To do so, bare-MFs and bf-MFs were manually inserted in alternation inside the spinal cord lesion following the rostro-caudal axis (Figure 6A). Irrespective of whether the fibres were protein-coated or not, they triggered minimal inflammatory reactions (Figure 6A,B). These reactions were in no case larger than in PUDQL-only animals (Figure 5A). No preferential accumulation of inflammatory cells was observed in the vicinity of either MF subtype in such traumatic environment (Figure 6B), as already reported in rats [17] Microglia and granulocytes/monocytes densities were evenly distributed in both MF subtypes (Figure 6C). These fibres are therefore biocompatible and suitable for implantation within the spinal cord.
The protein coating in bf-MFs has been reported to promote axonal elongation at least through the interaction with glial cells [17,18]. We evaluated the density of Thy1-CFP-axons in the vicinity of implanted bare and bf-MFs and observed a two-fold higher density of axon sprouts in a 100 µm vicinity of bf-MFs compared to bare-MFs (Figure 6D,E). This bias was observed throughout the first 30 days post-implantation, suggesting that axons were able to recognize and transduce the survival and growth signals borne by the coated molecules. bf-MFs were then preferred for subsequent experiments and referred to under the general term MF.

3.3. Effect of MF Implantation on Axon Growth and Guidance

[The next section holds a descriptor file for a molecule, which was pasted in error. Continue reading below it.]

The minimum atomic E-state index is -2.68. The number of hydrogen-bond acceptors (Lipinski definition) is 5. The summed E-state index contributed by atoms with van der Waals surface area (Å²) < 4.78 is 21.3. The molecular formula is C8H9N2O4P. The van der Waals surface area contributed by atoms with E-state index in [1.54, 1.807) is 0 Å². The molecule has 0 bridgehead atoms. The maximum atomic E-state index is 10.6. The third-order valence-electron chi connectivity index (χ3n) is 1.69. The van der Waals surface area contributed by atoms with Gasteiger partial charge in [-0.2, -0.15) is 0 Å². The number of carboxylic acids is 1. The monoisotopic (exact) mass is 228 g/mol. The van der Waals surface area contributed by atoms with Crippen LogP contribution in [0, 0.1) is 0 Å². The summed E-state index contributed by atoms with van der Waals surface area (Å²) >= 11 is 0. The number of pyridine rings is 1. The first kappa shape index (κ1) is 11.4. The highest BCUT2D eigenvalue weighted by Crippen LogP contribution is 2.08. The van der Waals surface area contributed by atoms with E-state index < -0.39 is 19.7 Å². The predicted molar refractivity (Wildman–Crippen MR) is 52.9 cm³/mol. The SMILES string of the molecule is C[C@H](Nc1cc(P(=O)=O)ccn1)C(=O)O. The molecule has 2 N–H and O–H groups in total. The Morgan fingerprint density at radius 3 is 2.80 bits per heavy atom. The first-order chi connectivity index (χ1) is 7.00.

We evaluated the global effect of MF implantation on Thy1-CFP axonal networks at the lesion site over time in comparison to PUDQL-only mice (Figure 7A). Similar patterns in the evolution of axon density were observed in MF-bearing and PUDQL-only mice during the first month after injury (Figure 7B). After an initial decrease (~50%) in axon densities at D0–3, axon numbers at the lesion site increased gradually from D15–30 and reached normal values by D45. Interestingly, at D60, the axonal density in MF-implanted mice was 90% of control at the center of the lesion, whereas there was a 163% increase in mice with PUDQL-only. Although this effect was particularly significant at the centre of the lesion, it was also observed 400 µm away both rostrally and caudally. Axonal pruning took place (Figure 3C) and axonal density recovered normal values by D90 in PUDQL-only mice (Figure 7B).
These densities were achieved as early as D60 in MF implanted animals, where MFs in fact served as guiding scaffolds for axons. Indeed, Thy1-CFP axons were aligned along the fibres and their trajectories clearly differed from those observed in PUDQL-only mice. While axons deviated from their rostro-caudal trajectories and displayed random orientations in PUDQL animals (Figure 3C), axons showed directed growth, were straighter and longitudinally aligned in MF-implanted animals (Figure 7C). In these animals, we also did not observe an increase in axon densities beyond normal values, as if aberrant axonal sprouting was constrained by the guidance role exerted by the fibres. Altogether, these results suggest that MFs stimulate early axon growth but also provide scaffolding effects, which guide axons to their normal trajectories.